5 Things I Wish I Knew in My 30s and 40s
My friend George plopped into his chair, slumped his shoulders, and closed his eyes. “I’m feeling overwhelmed,” he said. “If someone else wants a piece of me I’ll probably collapse like one of those Jenga towers when you pull out the last block that’s holding everything up.”
“Word,” I said, trying unsuccessfully to sound cool.
He wasn’t done. “I always feel like I’m on demand,” George continued. “I’m working my rear end off. I have three kids in elementary school. I’m pulled in a million directions. I’m not even 40 yet and I feel like life is running right over me.”
George sipped his coffee and sighed. “You’ve been there. So what have you got for me?”
I’m no expert, but I have been there. In fact, what I didn’t know in my 30s and 40s almost cost my wife and me our marriage.
So I shared my thoughts with George regarding how dads often get overwhelmed because we make the wrong things the priority. [Tweet This] Here are 5 things I wish I knew in my 30s and 40s.
1. Family must come first:
In other words, don’t give your family your leftovers. Family is our first responsibility and must be our primary commitment. Everything else is there to support our first love; family works best if it has our complete attention and our unwavering commitment.
2. I don’t need to have it all right now:
When I think of how much money we spent on eating out and buy new cars unnecessarily, it blows my mind. Those two items alone would have paid off our mortgage by now. Most of the stuff we stretched ourselves to purchase does nothing to improve life over the long haul. The added pressure only makes things worse.
3. My career does not define me:
Climbing one more rung up the ladder, corporate or otherwise, is of little consequence compared to my calling to love, enjoy, nurture, and encourage my family. What I do is not who I am. Who I am is a husband and a dad.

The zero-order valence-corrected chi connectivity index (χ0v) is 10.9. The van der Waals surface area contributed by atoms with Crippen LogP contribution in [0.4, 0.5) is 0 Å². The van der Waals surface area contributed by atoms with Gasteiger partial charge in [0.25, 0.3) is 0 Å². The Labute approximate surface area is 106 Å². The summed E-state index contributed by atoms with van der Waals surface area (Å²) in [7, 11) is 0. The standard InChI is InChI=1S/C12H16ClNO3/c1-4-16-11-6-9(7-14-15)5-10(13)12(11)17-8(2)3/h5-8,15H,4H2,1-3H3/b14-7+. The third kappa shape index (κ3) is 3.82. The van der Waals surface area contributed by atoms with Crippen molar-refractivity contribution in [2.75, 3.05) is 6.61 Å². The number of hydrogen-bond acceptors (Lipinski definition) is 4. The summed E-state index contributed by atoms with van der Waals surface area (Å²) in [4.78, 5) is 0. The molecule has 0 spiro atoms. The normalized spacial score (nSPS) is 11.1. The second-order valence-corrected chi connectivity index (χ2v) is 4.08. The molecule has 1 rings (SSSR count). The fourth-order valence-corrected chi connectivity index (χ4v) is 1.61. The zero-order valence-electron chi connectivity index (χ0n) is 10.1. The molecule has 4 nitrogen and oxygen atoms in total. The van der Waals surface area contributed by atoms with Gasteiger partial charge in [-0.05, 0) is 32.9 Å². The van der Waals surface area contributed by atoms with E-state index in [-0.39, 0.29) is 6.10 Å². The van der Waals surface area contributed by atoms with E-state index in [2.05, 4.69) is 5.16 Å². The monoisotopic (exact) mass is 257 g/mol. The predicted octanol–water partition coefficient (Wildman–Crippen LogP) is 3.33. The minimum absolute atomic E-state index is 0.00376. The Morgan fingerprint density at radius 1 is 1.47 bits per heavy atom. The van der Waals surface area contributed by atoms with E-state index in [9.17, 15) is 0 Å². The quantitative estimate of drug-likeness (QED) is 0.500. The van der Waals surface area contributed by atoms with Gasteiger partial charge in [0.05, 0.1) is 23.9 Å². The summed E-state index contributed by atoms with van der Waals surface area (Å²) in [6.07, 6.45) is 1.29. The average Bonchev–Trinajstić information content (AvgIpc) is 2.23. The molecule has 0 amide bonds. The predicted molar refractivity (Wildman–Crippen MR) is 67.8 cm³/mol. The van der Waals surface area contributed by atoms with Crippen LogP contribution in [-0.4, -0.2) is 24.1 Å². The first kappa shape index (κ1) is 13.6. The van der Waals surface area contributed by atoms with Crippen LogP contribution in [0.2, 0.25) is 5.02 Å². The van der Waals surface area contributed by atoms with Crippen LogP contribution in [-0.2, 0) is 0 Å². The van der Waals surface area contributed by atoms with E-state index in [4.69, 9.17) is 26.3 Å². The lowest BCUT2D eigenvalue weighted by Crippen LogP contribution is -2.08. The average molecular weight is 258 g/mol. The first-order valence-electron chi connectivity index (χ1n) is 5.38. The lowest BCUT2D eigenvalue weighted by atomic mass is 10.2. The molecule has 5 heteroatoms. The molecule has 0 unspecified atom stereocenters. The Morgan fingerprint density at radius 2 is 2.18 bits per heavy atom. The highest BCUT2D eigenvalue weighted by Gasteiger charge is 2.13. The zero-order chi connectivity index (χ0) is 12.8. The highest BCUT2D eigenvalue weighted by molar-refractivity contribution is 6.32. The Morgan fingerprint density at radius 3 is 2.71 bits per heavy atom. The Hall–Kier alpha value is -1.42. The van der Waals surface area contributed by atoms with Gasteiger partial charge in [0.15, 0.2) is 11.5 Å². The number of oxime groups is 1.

4. My children will never be this age ever again:
A friend was struggling with two high-energy kids and some tension in his marriage. Things were hard and he couldn’t see life ever being any different. But the kids were born, graduated from high school and gone in a few months shy of twenty years! “What happened?” he said when he was 46, “I think I missed too much!”
5. The strongest advantage I can give my kids is loving their mother:
We want all the advantages for our children, and rightly so. So we spring for tutoring, we get involved with elite sports, we lean on them to be exceptional, and we work extra hours and weekends putting your marriage on the backburner. Achievement is good, and it’s fine to want the children to excel. But the best advantage we can offer is to love their mother with commitment, faithfulness, kindness, devotion, and creativity. It’s the only edge your family really needs.
Derek Maul is the author of five books, a nationally recognized men’s resource, a committed encourager, and a pilgrim in progress. He divides his time between writing and traveling to speak about the fully engaged life.